Assume next that $e$ appears as a function in a type application, as
in `$e$[$\mathit{targs}\,$]`

. Then all alternatives in
$\mathscr{A}$ which take the same number of type parameters as there are type
arguments in $\mathit{targs}$ are chosen. It is an error if no such alternative exists.
If there are several such alternatives, overloading resolution is
applied again to the whole expression `$e$[$\mathit{targs}\,$]`

.

Assume finally that $e$ does not appear as a function in either an application or a type application. If an expected type is given, let $\mathscr{B}$ be the set of those alternatives in $\mathscr{A}$ which are compatible to it. Otherwise, let $\mathscr{B}$ be the same as $\mathscr{A}$. In this last case we choose the most specific alternative among all alternatives in $\mathscr{B}$. It is an error if there is no alternative in $\mathscr{B}$ which is more specific than all other alternatives in $\mathscr{B}$.

###### Example

Consider the following definitions:

Then the application `f(b, b)`

refers to the first
definition of $f$ whereas the application `f(a, a)`

refers to the second. Assume now we add a third overloaded definition

Then the application `f(a, a)`

is rejected for being ambiguous, since
no most specific applicable signature exists.

### Local Type Inference

Local type inference infers type arguments to be passed to expressions of polymorphic type. Say $e$ is of type [$a_1$ >: $L_1$ <: $U_1, \ldots , a_n$ >: $L_n$ <: $U_n$]$T$ and no explicit type parameters are given.

Local type inference converts this expression to a type
application `$e$[$T_1 , \ldots , T_n$]`

. The choice of the
type arguments $T_1 , \ldots , T_n$ depends on the context in which
the expression appears and on the expected type $\mathit{pt}$.
There are three cases.

###### Case 1: Selections

If the expression appears as the prefix of a selection with a name
$x$, then type inference is *deferred* to the whole expression
$e.x$. That is, if $e.x$ has type $S$, it is now treated as having
type [$a_1$ >: $L_1$ <: $U_1 , \ldots , a_n$ >: $L_n$ <: $U_n$]$S$,
and local type inference is applied in turn to infer type arguments
for $a_1 , \ldots , a_n$, using the context in which $e.x$ appears.

###### Case 2: Values

If the expression $e$ appears as a value without being applied to value arguments, the type arguments are inferred by solving a constraint system which relates the expression's type $T$ with the expected type $\mathit{pt}$. Without loss of generality we can assume that $T$ is a value type; if it is a method type we apply eta-expansion to convert it to a function type. Solving means finding a substitution $\sigma$ of types $T_i$ for the type parameters $a_i$ such that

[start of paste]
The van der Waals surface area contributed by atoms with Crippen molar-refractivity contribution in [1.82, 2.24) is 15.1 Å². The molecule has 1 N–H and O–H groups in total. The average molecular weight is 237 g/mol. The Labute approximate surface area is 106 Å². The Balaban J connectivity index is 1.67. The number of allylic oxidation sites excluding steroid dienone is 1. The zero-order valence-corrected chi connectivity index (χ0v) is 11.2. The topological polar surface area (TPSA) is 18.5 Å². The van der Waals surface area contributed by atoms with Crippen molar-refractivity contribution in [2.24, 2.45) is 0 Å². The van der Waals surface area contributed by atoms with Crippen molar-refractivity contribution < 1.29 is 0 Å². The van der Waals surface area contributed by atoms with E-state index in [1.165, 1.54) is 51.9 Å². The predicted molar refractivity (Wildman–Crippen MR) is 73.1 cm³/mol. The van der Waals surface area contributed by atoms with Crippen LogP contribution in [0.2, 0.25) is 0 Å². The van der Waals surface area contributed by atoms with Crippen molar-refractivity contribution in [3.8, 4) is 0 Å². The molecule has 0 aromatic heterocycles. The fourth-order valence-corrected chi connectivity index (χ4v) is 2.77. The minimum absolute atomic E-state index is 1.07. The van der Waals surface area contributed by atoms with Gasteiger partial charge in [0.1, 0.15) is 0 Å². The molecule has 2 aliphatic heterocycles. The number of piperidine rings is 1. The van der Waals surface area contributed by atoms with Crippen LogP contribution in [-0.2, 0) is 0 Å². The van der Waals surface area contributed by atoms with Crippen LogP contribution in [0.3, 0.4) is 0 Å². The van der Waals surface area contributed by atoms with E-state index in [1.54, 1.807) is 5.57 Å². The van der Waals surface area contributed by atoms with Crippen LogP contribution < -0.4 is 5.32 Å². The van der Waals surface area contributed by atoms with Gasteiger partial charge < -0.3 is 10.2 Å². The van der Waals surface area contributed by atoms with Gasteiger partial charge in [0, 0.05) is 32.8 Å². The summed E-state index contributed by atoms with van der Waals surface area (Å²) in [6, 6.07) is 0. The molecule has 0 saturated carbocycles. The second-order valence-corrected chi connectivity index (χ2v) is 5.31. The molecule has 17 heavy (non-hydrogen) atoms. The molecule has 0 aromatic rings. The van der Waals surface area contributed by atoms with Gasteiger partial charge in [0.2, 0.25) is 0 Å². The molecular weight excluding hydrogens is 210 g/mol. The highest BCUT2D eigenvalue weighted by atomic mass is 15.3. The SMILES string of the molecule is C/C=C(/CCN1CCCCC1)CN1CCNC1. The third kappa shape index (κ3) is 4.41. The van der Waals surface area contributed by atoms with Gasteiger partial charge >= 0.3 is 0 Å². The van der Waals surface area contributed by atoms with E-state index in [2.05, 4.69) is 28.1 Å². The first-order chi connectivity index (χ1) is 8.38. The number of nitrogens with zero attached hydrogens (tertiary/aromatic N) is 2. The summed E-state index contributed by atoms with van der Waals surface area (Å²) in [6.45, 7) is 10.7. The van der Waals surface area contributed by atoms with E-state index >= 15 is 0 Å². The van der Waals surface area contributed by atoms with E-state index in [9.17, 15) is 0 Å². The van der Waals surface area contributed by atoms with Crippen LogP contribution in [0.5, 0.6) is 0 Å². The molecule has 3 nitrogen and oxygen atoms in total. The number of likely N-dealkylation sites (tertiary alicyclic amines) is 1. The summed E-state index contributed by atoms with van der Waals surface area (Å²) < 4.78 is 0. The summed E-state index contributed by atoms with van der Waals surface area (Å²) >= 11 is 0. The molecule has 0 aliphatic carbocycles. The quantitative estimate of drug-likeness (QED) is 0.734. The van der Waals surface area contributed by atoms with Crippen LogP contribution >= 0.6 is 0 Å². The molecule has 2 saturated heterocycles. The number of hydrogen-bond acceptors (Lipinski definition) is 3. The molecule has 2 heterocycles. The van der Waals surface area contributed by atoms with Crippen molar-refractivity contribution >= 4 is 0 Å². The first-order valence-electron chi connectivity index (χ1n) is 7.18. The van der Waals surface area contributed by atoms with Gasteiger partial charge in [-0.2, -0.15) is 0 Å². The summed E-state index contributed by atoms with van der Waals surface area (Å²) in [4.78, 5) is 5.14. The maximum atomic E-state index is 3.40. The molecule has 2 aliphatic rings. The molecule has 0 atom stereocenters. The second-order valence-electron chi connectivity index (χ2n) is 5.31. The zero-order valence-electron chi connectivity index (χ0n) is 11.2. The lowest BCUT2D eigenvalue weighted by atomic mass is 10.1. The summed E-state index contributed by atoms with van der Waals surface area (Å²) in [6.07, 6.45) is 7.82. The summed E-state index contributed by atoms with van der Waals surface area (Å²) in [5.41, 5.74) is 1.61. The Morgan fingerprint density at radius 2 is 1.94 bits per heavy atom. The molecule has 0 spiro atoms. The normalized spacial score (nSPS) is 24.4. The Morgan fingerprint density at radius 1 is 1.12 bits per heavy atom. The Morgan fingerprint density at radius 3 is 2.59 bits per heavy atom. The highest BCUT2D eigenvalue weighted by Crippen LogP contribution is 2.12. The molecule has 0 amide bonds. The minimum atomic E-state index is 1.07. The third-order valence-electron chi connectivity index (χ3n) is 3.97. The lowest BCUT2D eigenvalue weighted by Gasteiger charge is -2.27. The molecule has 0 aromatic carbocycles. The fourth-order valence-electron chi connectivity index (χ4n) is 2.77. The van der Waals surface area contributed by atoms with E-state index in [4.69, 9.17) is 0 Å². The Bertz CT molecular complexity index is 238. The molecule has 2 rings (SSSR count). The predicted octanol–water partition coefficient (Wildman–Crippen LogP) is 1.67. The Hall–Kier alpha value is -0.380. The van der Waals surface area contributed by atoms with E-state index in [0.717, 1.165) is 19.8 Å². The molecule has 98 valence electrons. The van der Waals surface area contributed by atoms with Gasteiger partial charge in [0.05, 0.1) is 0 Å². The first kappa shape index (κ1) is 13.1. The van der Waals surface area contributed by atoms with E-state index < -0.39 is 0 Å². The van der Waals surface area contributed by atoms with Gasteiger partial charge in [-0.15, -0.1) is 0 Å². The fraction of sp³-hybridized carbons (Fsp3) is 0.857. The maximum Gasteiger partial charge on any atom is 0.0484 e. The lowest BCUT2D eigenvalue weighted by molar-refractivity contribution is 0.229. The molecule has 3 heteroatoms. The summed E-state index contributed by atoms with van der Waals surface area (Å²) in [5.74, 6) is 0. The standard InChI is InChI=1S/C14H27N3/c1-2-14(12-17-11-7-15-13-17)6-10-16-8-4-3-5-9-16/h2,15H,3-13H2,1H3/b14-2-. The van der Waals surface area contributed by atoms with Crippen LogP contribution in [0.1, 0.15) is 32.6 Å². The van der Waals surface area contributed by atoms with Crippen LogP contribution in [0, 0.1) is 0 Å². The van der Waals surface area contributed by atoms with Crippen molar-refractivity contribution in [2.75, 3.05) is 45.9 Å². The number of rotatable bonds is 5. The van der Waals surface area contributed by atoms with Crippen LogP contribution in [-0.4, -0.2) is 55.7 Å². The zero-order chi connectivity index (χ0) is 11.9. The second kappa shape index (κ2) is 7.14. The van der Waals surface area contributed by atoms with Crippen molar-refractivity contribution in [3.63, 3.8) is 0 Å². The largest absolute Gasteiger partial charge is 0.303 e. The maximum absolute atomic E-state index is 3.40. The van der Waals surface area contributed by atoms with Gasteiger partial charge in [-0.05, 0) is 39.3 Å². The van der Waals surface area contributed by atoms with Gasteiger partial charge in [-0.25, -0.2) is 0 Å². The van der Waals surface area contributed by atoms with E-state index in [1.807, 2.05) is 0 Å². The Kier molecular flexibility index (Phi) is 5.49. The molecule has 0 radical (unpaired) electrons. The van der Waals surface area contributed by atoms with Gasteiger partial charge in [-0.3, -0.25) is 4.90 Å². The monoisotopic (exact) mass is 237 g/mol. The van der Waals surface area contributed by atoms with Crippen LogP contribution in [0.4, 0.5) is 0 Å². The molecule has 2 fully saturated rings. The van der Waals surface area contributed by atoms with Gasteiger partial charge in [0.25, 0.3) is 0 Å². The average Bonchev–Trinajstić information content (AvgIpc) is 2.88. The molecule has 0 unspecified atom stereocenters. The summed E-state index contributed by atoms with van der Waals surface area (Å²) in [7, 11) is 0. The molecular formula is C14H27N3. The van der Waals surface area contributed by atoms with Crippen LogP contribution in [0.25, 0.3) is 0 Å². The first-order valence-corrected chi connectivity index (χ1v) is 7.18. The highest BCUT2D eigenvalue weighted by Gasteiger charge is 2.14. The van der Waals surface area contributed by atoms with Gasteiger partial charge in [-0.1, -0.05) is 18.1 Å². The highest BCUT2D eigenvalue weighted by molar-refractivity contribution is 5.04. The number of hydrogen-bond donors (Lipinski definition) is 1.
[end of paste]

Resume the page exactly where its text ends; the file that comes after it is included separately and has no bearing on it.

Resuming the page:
- None of the inferred types $T_i$ is a singleton type
- All type parameter bounds are respected, i.e. $\sigma L_i <: \sigma a_i$ and $\sigma a_i <: \sigma U_i$ for $i = 1 , \ldots , n$.
- The expression's type conforms to the expected type, i.e. $\sigma T <: \sigma \mathit{pt}$.

It is a compile time error if no such substitution exists.
If several substitutions exist, local-type inference will choose for
each type variable $a_i$ a minimal or maximal type $T_i$ of the
solution space. A *maximal* type $T_i$ will be chosen if the type
parameter $a_i$ appears contravariantly in the
type $T$ of the expression. A *minimal* type $T_i$ will be chosen
in all other situations, i.e. if the variable appears covariantly,
non-variantly or not at all in the type $T$. We call such a substitution
an *optimal solution* of the given constraint system for the type $T$.

###### Case 3: Methods

The last case applies if the expression
$e$ appears in an application $e(d_1 , \ldots , d_m)$. In that case
$T$ is a method type $(p_1:R_1 , \ldots , p_m:R_m)T'$. Without loss of
generality we can assume that the result type $T'$ is a value type; if
it is a method type we apply eta-expansion to
convert it to a function type. One computes first the types $S_j$ of
the argument expressions $d_j$, using two alternative schemes. Each
argument expression $d_j$ is typed first with the expected type $R_j$,
in which the type parameters $a_1 , \ldots , a_n$ are taken as type
constants. If this fails, the argument $d_j$ is typed instead with an
expected type $R_j'$ which results from $R_j$ by replacing every type